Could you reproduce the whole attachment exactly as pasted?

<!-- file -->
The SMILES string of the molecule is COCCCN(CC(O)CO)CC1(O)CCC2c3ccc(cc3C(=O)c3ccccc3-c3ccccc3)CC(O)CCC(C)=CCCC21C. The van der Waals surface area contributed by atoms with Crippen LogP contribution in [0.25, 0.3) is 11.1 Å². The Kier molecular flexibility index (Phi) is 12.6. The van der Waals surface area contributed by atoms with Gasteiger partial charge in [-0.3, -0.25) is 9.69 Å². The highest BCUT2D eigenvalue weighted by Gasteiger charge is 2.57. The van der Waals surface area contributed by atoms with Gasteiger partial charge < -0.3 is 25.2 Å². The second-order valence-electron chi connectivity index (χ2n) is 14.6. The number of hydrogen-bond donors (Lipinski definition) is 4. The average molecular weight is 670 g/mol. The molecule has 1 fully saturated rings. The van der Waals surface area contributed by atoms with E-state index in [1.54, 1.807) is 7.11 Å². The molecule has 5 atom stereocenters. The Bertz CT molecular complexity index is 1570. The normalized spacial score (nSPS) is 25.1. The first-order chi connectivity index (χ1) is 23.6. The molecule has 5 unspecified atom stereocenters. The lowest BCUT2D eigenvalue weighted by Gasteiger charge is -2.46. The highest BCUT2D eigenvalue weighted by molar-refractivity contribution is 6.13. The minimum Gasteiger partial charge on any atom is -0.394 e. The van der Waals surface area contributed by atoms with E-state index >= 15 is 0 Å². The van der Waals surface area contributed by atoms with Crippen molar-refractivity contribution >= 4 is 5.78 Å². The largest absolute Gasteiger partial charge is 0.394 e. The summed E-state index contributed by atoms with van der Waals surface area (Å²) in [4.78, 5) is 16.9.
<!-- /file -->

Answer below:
The SMILES string of the molecule is COCCCN(CC(O)CO)CC1(O)CCC2c3ccc(cc3C(=O)c3ccccc3-c3ccccc3)CC(O)CCC(C)=CCCC21C. The van der Waals surface area contributed by atoms with Crippen LogP contribution in [0.25, 0.3) is 11.1 Å². The Kier molecular flexibility index (Phi) is 12.6. The van der Waals surface area contributed by atoms with Gasteiger partial charge in [-0.3, -0.25) is 9.69 Å². The highest BCUT2D eigenvalue weighted by Gasteiger charge is 2.57. The van der Waals surface area contributed by atoms with Gasteiger partial charge < -0.3 is 25.2 Å². The second-order valence-electron chi connectivity index (χ2n) is 14.6. The number of hydrogen-bond donors (Lipinski definition) is 4. The average molecular weight is 670 g/mol. The molecule has 1 fully saturated rings. The van der Waals surface area contributed by atoms with E-state index in [1.54, 1.807) is 7.11 Å². The molecule has 5 atom stereocenters. The Bertz CT molecular complexity index is 1570. The normalized spacial score (nSPS) is 25.1. The first-order chi connectivity index (χ1) is 23.6. The molecule has 5 unspecified atom stereocenters. The lowest BCUT2D eigenvalue weighted by Gasteiger charge is -2.46. The highest BCUT2D eigenvalue weighted by molar-refractivity contribution is 6.13. The minimum Gasteiger partial charge on any atom is -0.394 e. The van der Waals surface area contributed by atoms with E-state index >= 15 is 0 Å². The van der Waals surface area contributed by atoms with Crippen molar-refractivity contribution >= 4 is 5.78 Å². The largest absolute Gasteiger partial charge is 0.394 e. The summed E-state index contributed by atoms with van der Waals surface area (Å²) in [4.78, 5) is 16.9.